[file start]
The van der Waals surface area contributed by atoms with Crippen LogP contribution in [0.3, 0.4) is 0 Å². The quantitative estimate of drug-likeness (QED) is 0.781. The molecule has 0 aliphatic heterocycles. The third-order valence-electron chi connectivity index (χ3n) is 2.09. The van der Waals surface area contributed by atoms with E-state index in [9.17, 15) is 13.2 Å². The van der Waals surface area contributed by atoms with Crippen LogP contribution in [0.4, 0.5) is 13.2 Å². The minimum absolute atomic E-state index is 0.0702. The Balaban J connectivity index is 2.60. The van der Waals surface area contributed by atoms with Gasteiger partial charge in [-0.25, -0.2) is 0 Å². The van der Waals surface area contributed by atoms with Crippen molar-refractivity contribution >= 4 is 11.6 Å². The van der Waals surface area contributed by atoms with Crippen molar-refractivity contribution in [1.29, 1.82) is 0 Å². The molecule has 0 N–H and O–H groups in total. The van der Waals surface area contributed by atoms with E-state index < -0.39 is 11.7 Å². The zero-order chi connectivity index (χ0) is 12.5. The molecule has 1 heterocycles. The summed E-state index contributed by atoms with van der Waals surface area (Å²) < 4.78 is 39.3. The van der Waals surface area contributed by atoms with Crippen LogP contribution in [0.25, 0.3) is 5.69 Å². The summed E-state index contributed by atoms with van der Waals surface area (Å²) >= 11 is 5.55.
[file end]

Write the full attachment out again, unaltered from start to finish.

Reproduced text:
The van der Waals surface area contributed by atoms with Crippen LogP contribution in [0.3, 0.4) is 0 Å². The quantitative estimate of drug-likeness (QED) is 0.781. The molecule has 0 aliphatic heterocycles. The third-order valence-electron chi connectivity index (χ3n) is 2.09. The van der Waals surface area contributed by atoms with E-state index in [9.17, 15) is 13.2 Å². The van der Waals surface area contributed by atoms with Crippen LogP contribution in [0.4, 0.5) is 13.2 Å². The minimum absolute atomic E-state index is 0.0702. The Balaban J connectivity index is 2.60. The van der Waals surface area contributed by atoms with Gasteiger partial charge in [-0.25, -0.2) is 0 Å². The van der Waals surface area contributed by atoms with Crippen molar-refractivity contribution >= 4 is 11.6 Å². The van der Waals surface area contributed by atoms with Crippen molar-refractivity contribution in [1.29, 1.82) is 0 Å². The molecule has 0 N–H and O–H groups in total. The van der Waals surface area contributed by atoms with E-state index < -0.39 is 11.7 Å². The zero-order chi connectivity index (χ0) is 12.5. The molecule has 1 heterocycles. The summed E-state index contributed by atoms with van der Waals surface area (Å²) < 4.78 is 39.3. The van der Waals surface area contributed by atoms with Crippen LogP contribution in [0.25, 0.3) is 5.69 Å². The summed E-state index contributed by atoms with van der Waals surface area (Å²) >= 11 is 5.55.